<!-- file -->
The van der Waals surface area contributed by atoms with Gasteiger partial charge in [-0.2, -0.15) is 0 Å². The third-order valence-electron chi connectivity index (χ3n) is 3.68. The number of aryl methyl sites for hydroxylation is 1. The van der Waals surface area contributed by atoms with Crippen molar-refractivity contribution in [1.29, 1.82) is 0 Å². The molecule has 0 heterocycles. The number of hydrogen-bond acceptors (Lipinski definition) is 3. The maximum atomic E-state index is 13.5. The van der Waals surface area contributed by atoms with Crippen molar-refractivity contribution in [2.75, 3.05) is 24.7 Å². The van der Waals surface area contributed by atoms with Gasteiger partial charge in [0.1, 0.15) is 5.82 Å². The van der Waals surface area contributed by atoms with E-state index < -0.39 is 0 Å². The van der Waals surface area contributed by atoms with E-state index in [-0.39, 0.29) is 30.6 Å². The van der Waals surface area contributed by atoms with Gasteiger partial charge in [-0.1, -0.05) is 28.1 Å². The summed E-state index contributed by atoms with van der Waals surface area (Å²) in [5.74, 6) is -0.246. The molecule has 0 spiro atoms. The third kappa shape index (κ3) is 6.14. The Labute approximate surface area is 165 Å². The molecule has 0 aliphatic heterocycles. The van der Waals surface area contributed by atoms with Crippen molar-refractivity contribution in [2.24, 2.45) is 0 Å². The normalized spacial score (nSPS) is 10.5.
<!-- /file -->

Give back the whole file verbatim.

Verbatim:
The van der Waals surface area contributed by atoms with Gasteiger partial charge in [-0.2, -0.15) is 0 Å². The third-order valence-electron chi connectivity index (χ3n) is 3.68. The number of aryl methyl sites for hydroxylation is 1. The van der Waals surface area contributed by atoms with Crippen molar-refractivity contribution in [1.29, 1.82) is 0 Å². The molecule has 0 heterocycles. The number of hydrogen-bond acceptors (Lipinski definition) is 3. The maximum atomic E-state index is 13.5. The van der Waals surface area contributed by atoms with Crippen molar-refractivity contribution in [2.75, 3.05) is 24.7 Å². The van der Waals surface area contributed by atoms with Gasteiger partial charge in [0.1, 0.15) is 5.82 Å². The van der Waals surface area contributed by atoms with E-state index < -0.39 is 0 Å². The van der Waals surface area contributed by atoms with E-state index in [-0.39, 0.29) is 30.6 Å². The van der Waals surface area contributed by atoms with Gasteiger partial charge in [-0.1, -0.05) is 28.1 Å². The summed E-state index contributed by atoms with van der Waals surface area (Å²) in [5.74, 6) is -0.246. The molecule has 0 spiro atoms. The third kappa shape index (κ3) is 6.14. The Labute approximate surface area is 165 Å². The molecule has 0 aliphatic heterocycles. The van der Waals surface area contributed by atoms with Crippen molar-refractivity contribution in [2.24, 2.45) is 0 Å². The normalized spacial score (nSPS) is 10.5.